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Tuesday Rockpile: Dante Bichette Wants the Rockies To Be Intimidating Sluggers

Dante Bichette is an iconic hero in Rockies lore, guaranteed to bring a smile to the face of any Rockies fan. He also knows Coors Field very well, hitting a walk-off home run in the first ever MLB game at Coors Field in 1995. He went on to nearly win the MVP that season in helping slug Colorado to its first postseason; despite losing to the Braves, Bichette hit 10-for-17 in the series with more extra base hits than strike outs.

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Dante Bichette has experience coaching pro hitters, kind of.
Dante Bichette has experience coaching pro hitters, kind of.
Elsa (Getty Images)

Now, Bichette has returned to Coors Field to don the purple pinstripes as the Rockies hitting instructor, a move that has excited fans in spite of themselves. The Rockies are already marketing their hitting coach, designing a bobblehead of Bichette to distribute next year. It may be a 20th anniversary promotion including other heroes of Rockies past, but if not, it illuminates a potential motivation to bring Bichette into the fold - an easy way to get fans excited.

Dante's image was the furthest thing from student, with his unkempt hair, jaunty smile, and bulging biceps. Yet Dante is a man with a plan and concrete ideas on how to improve, writes Troy Renck. Here are some philosophical quotes from Dante that are applicable to improving Colorado's home/road offense issue:

The secret of getting things done is to act!

He listens well who takes notes.

A mighty flame followeth a tiny spark.

Okay, I lied. Sort of. Those are from Dante Alighieri of Dante's Inferno fame. But our Dante has similar ideas, if not expressed so succinctly.

"We are going to get after it. It's not what you do one day, but what you do every day." - Dante Bichette

By "get after it," he wants to turn the lineup into an intimidating, slugging monster. It would be nice if the Rockies had such a lineup, but Bichette will only have the personnel that Dan O'Dowd and Bill Geivett gives him. That approach may derail the swing path of a few guys whose game is not built on power - Dexter Fowler, Jordan Pacheco, etc.

I do fear for trying to mold players into hitters they are not built to be. The most common mistake teachers make is to use the methods that worked for them and force it on every student, regardless of what works best for them.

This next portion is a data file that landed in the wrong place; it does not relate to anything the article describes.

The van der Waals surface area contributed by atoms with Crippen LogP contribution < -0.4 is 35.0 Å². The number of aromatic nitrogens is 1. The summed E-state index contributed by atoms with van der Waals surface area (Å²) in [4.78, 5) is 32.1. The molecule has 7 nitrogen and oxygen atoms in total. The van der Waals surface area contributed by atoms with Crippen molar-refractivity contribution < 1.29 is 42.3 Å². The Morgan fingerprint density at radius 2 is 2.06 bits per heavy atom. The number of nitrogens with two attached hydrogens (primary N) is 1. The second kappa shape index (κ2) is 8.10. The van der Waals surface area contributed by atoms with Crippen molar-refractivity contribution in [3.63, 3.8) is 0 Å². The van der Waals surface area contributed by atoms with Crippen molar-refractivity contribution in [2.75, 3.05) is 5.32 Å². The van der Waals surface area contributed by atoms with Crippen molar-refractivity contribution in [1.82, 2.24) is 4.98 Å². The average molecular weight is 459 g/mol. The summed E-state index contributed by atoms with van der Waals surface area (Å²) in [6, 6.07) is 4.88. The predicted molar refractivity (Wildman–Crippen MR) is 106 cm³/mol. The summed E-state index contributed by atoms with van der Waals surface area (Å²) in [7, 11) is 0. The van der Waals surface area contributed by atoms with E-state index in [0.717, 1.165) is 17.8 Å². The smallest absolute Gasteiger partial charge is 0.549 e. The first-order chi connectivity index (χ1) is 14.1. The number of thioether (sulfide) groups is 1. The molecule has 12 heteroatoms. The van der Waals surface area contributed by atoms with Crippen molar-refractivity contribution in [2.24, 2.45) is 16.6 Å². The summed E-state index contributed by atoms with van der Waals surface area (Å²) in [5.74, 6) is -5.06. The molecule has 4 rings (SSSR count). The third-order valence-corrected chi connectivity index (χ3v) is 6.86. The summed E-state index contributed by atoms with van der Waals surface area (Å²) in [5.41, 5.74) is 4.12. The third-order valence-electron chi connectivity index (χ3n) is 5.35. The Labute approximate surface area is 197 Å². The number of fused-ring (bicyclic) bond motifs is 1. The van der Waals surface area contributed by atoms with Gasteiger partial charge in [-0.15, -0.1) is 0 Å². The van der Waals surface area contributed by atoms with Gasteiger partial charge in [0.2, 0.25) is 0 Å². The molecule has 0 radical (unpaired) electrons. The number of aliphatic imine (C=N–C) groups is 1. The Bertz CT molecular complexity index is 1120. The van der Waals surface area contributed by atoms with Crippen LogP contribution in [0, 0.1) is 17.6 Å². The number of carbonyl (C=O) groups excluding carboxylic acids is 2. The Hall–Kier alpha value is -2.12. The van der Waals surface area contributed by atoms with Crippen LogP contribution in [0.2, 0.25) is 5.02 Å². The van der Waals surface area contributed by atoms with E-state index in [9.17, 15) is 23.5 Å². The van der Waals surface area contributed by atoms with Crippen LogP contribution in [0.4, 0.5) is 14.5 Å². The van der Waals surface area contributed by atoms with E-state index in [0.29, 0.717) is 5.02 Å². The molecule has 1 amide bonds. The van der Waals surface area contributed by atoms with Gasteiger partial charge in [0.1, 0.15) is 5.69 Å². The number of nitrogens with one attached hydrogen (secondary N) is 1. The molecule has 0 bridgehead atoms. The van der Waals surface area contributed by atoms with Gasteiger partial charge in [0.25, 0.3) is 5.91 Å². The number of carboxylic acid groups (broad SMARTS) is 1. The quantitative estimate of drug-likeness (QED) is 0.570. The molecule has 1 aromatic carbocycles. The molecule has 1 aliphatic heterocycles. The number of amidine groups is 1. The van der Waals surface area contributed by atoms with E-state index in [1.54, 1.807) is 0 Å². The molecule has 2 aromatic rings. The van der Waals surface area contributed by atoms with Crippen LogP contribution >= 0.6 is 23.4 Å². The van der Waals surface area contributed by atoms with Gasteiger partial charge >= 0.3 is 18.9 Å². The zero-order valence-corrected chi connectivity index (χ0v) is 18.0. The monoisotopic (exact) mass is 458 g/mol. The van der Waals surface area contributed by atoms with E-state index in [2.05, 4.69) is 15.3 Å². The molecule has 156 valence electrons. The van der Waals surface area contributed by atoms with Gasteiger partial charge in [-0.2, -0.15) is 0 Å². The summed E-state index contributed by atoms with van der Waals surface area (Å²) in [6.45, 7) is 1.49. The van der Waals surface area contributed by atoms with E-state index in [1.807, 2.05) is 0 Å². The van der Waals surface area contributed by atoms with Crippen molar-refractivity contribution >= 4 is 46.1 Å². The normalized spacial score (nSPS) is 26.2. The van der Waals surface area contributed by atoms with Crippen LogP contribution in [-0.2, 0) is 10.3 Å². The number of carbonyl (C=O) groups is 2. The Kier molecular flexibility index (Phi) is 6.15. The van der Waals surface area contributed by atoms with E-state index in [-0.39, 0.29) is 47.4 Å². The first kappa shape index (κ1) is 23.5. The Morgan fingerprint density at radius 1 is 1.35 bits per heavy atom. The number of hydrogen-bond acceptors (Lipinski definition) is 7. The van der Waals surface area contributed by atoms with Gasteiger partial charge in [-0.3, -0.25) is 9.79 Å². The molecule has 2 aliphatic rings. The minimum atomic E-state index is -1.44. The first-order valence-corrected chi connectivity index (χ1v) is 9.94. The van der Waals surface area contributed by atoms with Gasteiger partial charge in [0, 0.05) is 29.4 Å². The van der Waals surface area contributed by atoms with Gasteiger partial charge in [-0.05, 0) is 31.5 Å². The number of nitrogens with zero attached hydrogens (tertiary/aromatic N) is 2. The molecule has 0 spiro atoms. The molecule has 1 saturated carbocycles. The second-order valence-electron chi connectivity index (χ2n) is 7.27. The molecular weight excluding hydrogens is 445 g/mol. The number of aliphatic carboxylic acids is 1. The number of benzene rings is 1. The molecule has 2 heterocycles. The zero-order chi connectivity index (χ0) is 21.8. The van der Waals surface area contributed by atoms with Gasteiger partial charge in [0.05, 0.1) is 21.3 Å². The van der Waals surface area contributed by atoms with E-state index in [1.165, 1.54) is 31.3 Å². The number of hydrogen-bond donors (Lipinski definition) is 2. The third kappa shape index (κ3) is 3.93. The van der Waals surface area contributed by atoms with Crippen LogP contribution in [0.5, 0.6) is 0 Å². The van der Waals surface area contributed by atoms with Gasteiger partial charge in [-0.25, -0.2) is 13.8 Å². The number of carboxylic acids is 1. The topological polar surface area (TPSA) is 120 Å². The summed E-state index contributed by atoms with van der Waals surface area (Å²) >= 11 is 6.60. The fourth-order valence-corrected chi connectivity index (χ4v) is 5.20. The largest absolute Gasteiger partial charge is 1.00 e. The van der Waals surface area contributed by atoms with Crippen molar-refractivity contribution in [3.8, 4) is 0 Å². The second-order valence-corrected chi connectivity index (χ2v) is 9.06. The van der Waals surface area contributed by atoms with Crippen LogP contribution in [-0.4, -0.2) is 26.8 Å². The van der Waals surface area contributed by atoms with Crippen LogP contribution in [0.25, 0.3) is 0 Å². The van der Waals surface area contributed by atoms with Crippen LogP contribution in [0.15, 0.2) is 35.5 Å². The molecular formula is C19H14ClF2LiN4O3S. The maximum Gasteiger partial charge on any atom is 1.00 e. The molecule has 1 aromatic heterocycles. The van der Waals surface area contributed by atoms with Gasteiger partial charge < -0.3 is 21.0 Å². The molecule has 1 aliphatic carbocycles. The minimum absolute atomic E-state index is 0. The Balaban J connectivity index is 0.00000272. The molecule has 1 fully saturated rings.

One can certainly question whether his ideas are naive, or withhold praise until he proves capable of implementing them. But from his curveball hitting machine on the road, to studying Ted Williams, to coaching his son into a solid Yankees prospect, to being intimately familiar with the inverse Coors efffect, Bichette has much more on his hitting coach resume than just a franchise icon.

Aside from re-engineering the lineup into the image of himself, the biggest canon expressed by Bichette has been about the home park. Bichette has repeatedly stressed his desire to turn Coors Field back into a unique advantage for the Rockies, the kind of intimidating beast it once was.

"I want pitchers to be looking at the schedule worried about when they have to come here. I want us to play with an edge and an attitude."

Or, as Dante Alighieri penned:

All hope abandon, ye who enter here!



Better late than never NL graphs - There are two graphs I want to highlight here. The first illustrates just how different Coors Field played in 2012 than the other 15 NL parks. The third and final graph shows that pitching was only part of the problem. Defense was beyond atrocious and needs arguably as much addressing in 2013.

Are Sacrifice Bunts Less Offensive Now That Scoring Has Dipped? | Chad Moriyama An interesting premise. Perhaps not surprisingly, Moriyama finds that the answer is "yes," but that the sac bunt is still a horrible play most of the time.

Zack Greinke is great, but these deals rarely work out. | : Joe Posnanski Article JoPo isn't in Happy Valley anymore, so the former Kansas City Star wrote about Zack Greinke, reminding us that it isn't 2009 anymore. Rockies fans are well aware of this fact, but Posnanski uses it to both identify the Dodgers' talent acquisition methodology and analyze the large contracts for pitchers.

40th anniversary: birth of the DH and the save as an official stat - Chris Jaffe reminds that yesterday was 40 years that baseball added two loathed apparatuses to the game.


And lastly, take your pick for strangest NL West news of the day...

...The Dodgers sign Korean pitcher Hyun Jin Ryu, and within 24 hours, put him in a Dodgers uniform so he can do Gangnam Style. The official Dodgers' twitter account claims it is standard procedure for physicals.

....Or this: